Herbs & Botanicals
What is aloe?
Aloe is a small, fleshy plant with greenish-yellow wedge-shaped leaves.
It is found throughout Latin America, the southern United States and the
Middle East. Many people also grow smaller potted versions of the plant
in their homes and gardens.
Aloe has been used as a medicinal plant since biblical times. It is now
found in many commercial items, including skin care products, shampoos
Why do we need aloe? What is it used for?
Historically, aloe has been used to soothe and treat burns. Recent studies
have shown aloe gel to increase the healing rate of a variety of skin
injuries, including skin ulcers, frostbite, hives and poison ivy.
Aloe latex, which is made from specialized cells in the aloe leaf, has
been used as a laxative and to reduce the size of kidney stones. It is
also employed as a stool softener.
Other studies have found that aloe juice fights HIV, the virus that causes
AIDS. Certain compounds in the juice attack the virus directly; they also
enhance the effects of AZT, an expensive but potent drug used to fight
How much aloe should I take?
The type and amount of aloe to take depends on the condition. For skin
injuries and wounds, a liberal amount of aloe gel should be used, depending
on the size of the injury. As a stool softener, 0.5-0.20 grams of dry
aloe extract are recommended.
What forms of aloe are available?
The most common form of aloe is aloe gel, which can be taken either directly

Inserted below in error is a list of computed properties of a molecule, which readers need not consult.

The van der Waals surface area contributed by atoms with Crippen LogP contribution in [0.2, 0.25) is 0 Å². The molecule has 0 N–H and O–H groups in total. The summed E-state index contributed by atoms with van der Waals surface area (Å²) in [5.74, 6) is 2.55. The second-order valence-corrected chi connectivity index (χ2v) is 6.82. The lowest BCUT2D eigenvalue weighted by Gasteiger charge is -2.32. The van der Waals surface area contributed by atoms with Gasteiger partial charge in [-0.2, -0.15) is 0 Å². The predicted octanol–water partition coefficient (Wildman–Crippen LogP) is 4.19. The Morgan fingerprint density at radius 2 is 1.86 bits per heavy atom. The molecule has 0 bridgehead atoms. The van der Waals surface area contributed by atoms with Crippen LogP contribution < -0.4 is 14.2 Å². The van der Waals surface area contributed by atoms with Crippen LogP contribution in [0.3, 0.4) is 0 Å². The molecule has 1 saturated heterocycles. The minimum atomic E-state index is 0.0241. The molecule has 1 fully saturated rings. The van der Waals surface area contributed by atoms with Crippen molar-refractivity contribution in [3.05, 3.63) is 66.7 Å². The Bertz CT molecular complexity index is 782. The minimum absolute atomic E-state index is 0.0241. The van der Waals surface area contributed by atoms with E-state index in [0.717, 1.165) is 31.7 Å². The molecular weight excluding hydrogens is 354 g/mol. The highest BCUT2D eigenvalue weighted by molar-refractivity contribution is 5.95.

from the aloe plant and rubbed on the skin, or purchased in a more stable
form. Aloe juice is also available in a liquid form, while aloe latex
can be taken as a powder or capsule.
What can happen if I take too much aloe? Are
there any interactions I should be aware of? What precautions should I
Aloe gel is considered safe for external use unless it causes an allergic
reaction. If it irritates the skin, discontinue use and consult your health
Certain precautions should be taken regarding aloe latex. Women who are
nursing or pregnant should not take aloe latex because it may cause contractions
and trigger a miscarriage. It should not be used for gastrointestinal
illness, intestinal obstructions, appendicitis, or stomach pain. It may
also aggravate ulcers, hemorrhoids, diverticulosis, diverticulitis, colitis
or irritable bowel syndrome. Chronic use of latex could also lead to a
deficiency of potassium, which could interfere with certain heart medications.
- Danhof I. Potential benefits from orally-ingested internal
aloe vera gel. International Aloe Science Council Tenth Annual Aloe
Scientific Seminar; 1991, Irving, Texas.
- Fulton JE Jr. The stimulation of postdermabrasion wound
healing with stabilized aloe vera gel-polyethylene oxide dressing. J
Dermatol Surg Onco 1990;16:460.
- Grindlay D, Reynolds T. The aloe vera phenomenon: a
review of the properties and modern uses of the leaf parenchyma gel.
J Ethnopharmacol 1986;16:117-151.
- Heggers J, et al. Beneficial effects of aloe in wound
healing. Phytother Res 1993;7:S48-S52.
- Saoo K, et al. Antiviral activity of aloe extracts
against cytomegalovirus. Phytother Res 1996;10:348-350.
- Vazquez B, et al. Anti-inflammatory activity of extracts
from aloe vera gel. J Ethnopharmacol 1996;55:69-75.